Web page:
As a teacher, I’m sure you recognize the many differences between working in public and private schools. Public schools must accept all students; private schools can discriminate — not on the basis of race, etc., but in terms of motivation and behavior. Private school students almost always have parents who take greater interest in the children’s education, and are more willing to provide support, resources, and motivation. Private schools can “recommend” that students who are disruptive or are simply not benefitting from the school’s program “move in a different direction” (usually back to the public schools). I’d like to see the effect on achievement levels at various schools if the public schools could pick and choose students the same way.

      Suggesting that paying teachers half as much money is going to make them better teachers is silly. And it isn’t, as so many right-wingers love to say, that teachers unions are the problem. Any school has teachers with a wide range of ability levels and knowledge. My experience is that teachers in all schools do the best they can with what they have to work with. Some are more successful than others, for various reasons. However, suggesting that public school teachers only work for the money and not because of concern for kids tells me that you didn’t pay much attention to the people you worked with in the public schools.

  • Rob DeHarpport

    Amen! If your kid attends a poorly performing school why should you have to settle for that? Thankfully most Oregon Schools are performing quite well. The ones on the list should be totally revamped as specified under the NCLB Act. Sadly the OEA crafted this last legislative sessions bills that will cripple “on-line charter schools”, trust me if my son was in a bad school I would want to take advantage of the on-line option. Rural Districts that perform poorly offer virtually no options for students and parents, thankfully my son’s school is great! Support your school if it is good, scream out loud if it is not. Obama’s education plan is the only plan he is offering that makes sense to me, it encourages innovation and charter schools.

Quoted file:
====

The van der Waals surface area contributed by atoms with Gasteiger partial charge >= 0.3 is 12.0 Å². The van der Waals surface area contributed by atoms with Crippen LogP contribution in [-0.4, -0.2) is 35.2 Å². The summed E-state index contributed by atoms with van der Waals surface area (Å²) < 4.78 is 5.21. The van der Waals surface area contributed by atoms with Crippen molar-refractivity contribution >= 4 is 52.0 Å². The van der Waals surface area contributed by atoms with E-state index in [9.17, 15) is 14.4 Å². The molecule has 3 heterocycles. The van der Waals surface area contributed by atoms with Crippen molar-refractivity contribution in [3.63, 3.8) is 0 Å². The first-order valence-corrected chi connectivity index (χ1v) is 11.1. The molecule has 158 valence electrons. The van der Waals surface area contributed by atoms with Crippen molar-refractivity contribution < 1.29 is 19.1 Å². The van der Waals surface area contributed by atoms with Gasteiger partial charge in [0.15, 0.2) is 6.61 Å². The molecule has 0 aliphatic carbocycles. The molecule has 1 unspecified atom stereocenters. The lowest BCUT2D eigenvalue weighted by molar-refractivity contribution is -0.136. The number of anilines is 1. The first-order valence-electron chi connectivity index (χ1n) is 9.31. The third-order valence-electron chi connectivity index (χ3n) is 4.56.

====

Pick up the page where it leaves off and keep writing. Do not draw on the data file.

• Maximillion

    Public schools are failing because of the teacher unions. They stand for nothing that helps any student ever.
    They only stand for less work each year for more pay.
    Most Oregon schools are not performing that well, sadly.

  • UO retired prof

    It’s ironic that an organization as completely ineffectual as Cascade Policy Institute has been over the decades, would be using No Child Left Behind — a federal power grab if ever there was one — to be identifying and enumerating Oregon’s “failing schools”.

  • Oregon Elephant

    I used to live in Utah. They perenially rank last in the country in education spending per capita, but also rank in the top 10 in the country in level of education (% of citizens with a particular education level) and standardized test scores.

    Far more important than money spent on schools is the culture that is prevalent, especially in the home.

    Jim Knowlton
    Oregon Elephant
    https://www.oregonelephant.com

  • Anonymous

    No U of O professor it is not.
    And CPI does excellent work with honesty and integrity long lost in the the system controlled by the uions. and standards lost in the public schooll system .

    What’s important here is the perpetual crisis and failure the teacher’s union has sentenced our schools to since they infected the system in 1974.
    The parasitic OEA with all it’s left wing deceit has been a detriment to education public.
    The other problems come from the never ending fad experiments like CIMCAM, whole language and whole math.

    Worse yet is the continuous control and decision making by those who have repetedly failed miserably.